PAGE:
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Feature: October 2018

Loa Loa

Map of the estimated prevalence of eye worm history in Africa
Image source: WHO

The CDC recommends refugees from Loa loa-endemic countries in Africa "should not receive presumptive ivermectin for strongyloidiasis prior to departure. Management of Strongyloides should be deferred until arrival in the United States, unless Loa loa is excluded by reviewing a daytime (10 AM to 2 PM) Giemsa-stained blood smear. Deferral of treatment for strongyloides until after the refugee arrives in the United States is acceptable. Guidance is available for management of Strongyloides following arrival in the United States in the Domestic Intestinal Parasite Screening Guidelines.”

These recommendations apply to those coming through the IOM resettlement process or asylum seekers or immigrants who choose to be screened. Unfortunately, this approach misses many immigrants and asylum seekers who do not know about routine screening and many Africans who originate in non-Loa loa infected regions and do not think to tell their clinicians they migrated through Loa loa endemic areas, living there often for months to years.

Drs. Carey Jackson and Duncan Reid describe a recent case of Loa loa in a patient originating outside of the loiasis-endemic area, including resulting questions for clinicians surrounding infection screening and treatment. Read more...

Recent Features:

Implications for Health Care and Service Providers from Possible Immigration Legal Changes

The Protecting Immigrant Families (PIF) Campaign and other organizations are organizing around the possibility of federal changes to public charge rules that would impact many immigrant families.  Reports continue to circulate that many immigrants are turning down programs such as WIC and other nutrition programs out of fear that accessing this federal aid will make them ineligible for a green card if new rules are put into place.  


The change being considered would expand the categories of public benefits that could be held against an individual seeking legal status.  These categories might include nutrition programs like WIC or lunch programs, CHIP (Children's Health Insurance Program), educational assistance, child care services. If these changes are implemented it could mean the government could deny admission to the U.S. or refuse an application for lawful permanent residency if it is determined the applicant is likely to become a public charge—in other words, likely to use certain types of government assistance. These rule changes have not been publicly released to date, but the threat of policy change is already creating fear in immigrant and refugee communities who may put off health care visits or not enroll in services for children and families. It is critical that providers are aware of the potential impact and be ready to address these issues if new rules are proposed. Below are some resources with additional information:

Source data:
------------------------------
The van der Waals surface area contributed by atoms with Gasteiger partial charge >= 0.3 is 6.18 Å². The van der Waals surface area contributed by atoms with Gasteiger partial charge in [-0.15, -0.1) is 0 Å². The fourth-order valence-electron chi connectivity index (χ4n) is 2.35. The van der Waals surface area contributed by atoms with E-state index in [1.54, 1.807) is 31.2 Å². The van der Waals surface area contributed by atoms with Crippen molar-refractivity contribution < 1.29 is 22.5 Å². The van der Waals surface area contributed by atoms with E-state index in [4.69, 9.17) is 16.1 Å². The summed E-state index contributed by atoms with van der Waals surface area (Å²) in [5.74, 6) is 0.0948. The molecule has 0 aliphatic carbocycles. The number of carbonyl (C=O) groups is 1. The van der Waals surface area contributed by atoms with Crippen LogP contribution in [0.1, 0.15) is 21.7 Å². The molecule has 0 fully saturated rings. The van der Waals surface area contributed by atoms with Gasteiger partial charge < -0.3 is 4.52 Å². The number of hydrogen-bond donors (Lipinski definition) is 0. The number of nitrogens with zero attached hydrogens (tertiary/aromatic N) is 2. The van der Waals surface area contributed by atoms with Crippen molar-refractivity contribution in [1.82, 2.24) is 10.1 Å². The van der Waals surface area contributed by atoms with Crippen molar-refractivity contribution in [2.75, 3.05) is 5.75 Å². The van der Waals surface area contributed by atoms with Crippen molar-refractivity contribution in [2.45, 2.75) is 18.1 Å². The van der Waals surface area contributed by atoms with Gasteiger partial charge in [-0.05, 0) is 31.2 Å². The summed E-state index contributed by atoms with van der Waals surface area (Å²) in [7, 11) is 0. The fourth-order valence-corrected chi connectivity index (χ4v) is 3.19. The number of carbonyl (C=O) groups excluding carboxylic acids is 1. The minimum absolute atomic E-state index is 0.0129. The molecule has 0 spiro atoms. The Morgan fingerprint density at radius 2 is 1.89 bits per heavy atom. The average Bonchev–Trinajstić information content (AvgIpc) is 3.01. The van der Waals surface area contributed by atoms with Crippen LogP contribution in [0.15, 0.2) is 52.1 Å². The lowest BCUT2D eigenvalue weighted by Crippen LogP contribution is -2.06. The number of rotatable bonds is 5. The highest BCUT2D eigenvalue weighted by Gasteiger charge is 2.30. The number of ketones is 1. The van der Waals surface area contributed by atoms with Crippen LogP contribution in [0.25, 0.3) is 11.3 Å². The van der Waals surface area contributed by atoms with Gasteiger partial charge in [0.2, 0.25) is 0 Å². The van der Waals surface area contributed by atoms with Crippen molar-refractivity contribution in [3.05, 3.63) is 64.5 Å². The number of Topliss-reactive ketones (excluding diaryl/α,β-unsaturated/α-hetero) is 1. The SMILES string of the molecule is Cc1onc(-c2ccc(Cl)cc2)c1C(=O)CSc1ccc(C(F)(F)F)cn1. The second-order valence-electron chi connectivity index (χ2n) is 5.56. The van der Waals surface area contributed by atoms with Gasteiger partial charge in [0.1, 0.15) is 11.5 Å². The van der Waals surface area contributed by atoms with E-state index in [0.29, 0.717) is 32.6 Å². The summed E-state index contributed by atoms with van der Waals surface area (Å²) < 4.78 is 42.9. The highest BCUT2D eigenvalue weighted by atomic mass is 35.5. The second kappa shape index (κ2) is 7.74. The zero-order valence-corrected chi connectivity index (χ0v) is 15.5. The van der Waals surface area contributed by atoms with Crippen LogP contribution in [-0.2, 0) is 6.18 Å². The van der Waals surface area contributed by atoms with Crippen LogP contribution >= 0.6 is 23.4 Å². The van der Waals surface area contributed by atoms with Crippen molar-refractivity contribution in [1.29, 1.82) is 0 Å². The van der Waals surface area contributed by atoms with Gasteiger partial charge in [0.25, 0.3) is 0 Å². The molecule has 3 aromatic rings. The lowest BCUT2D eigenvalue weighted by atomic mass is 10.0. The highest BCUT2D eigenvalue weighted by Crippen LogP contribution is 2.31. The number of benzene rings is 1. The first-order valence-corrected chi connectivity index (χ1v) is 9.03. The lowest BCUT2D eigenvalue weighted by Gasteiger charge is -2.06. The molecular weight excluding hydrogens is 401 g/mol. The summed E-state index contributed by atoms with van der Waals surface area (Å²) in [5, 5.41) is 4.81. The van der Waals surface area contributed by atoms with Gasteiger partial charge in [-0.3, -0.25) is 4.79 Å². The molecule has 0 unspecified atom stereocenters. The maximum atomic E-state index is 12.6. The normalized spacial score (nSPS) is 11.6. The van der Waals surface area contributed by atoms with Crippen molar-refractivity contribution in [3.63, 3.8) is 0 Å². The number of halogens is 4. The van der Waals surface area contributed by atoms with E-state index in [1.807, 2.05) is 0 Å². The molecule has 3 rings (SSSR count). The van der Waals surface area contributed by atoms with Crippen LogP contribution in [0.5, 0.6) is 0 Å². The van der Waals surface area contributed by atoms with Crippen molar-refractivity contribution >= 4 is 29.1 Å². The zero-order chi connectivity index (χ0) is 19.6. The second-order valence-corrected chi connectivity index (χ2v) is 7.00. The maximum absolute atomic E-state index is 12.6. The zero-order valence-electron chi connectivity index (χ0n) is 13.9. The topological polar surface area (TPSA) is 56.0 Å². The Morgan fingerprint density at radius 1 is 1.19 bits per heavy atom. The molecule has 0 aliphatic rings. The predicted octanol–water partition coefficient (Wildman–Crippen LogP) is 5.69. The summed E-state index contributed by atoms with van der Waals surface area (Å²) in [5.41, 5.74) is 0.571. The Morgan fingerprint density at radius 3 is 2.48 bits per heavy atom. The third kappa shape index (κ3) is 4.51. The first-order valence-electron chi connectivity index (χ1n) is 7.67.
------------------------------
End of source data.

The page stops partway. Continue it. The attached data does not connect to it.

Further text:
Media Reports

Current Immigration Issues and Legal Challenges:
The following talk was given by Maggie Chen, JD from the Northwest Immigrant Rights Project to practitioners at Harborview Medical Center and provides an overview of the immigration and legal challenges that NWIRP has been responding to. 


Additional Resources:
Under A Trump Proposal, Lawful Immigrants Might Shun Medical Care, NPR, May 10, 2018  

Discussing Measles and MMR Vaccine with Your Somali Patients

Measles Infographic CDC
Image source:

Although techniques regarding how to discuss vaccines with vaccine hesitant parents as described in the literature remain relevant, there are additional considerations in the Somali community. Understanding what has led the Somali community to be wary of the MMR vaccine is critical to knowing how to approach the conversation in the clinic setting.

Dr. Anisa Ibrahim provides background information regarding concerns that arose in the Somali community about autism, and specific recommendations for providers regarding how to approach the conversation about measles and MMR vaccine with patients. 

Includes link to factsheet about measles in Somali language from Public Health-Seattle & King County

Read more... 


Community House Calls Program Videos

New videos highlight the work of Harborview's patient navigator program and caseworker / cultural mediator staff helping LEP patients from other cultures navigate the health care system.

See videos... 

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EthnoMed contains information about cultural beliefs, medical issues and related topics pertinent to the health care of immigrants to Seattle or the US, many of whom are refugees fleeing war-torn parts of the world.

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Refugee Health Weekly Roundup

This summary is compiled by the Washington State Department of Health Refugee Health Program. The Weekly Roundup highlights upcoming events and opportunities, resources and news relevant to refugee health. Some information is local to WA, but also what's on the national agenda. Read the latest edition of the Refugee Health Roundup.

Migrant Children and Health

The Migrant Children and Health Campaign has created a video featuring leaders in immigrant and refugee health advocacy introducing the facts about migrant children health and the continued history of racial and ethnic disease scaremongering in the U.S. For more information about this Campaign and to view the video "Migrant Children and Health: Borders, Boundaries, and Bigotry" click here.

Torture Resources

Resources for clinicians and advocates around issues of torture, often related to warfare and political repression.  Includes information about Northwest Health and Human Rights (NWHHR) coalition serving refugees, asylum seekers, and immigrants in Washington State.  Visit Caring for Survivors of Torture page for additional information.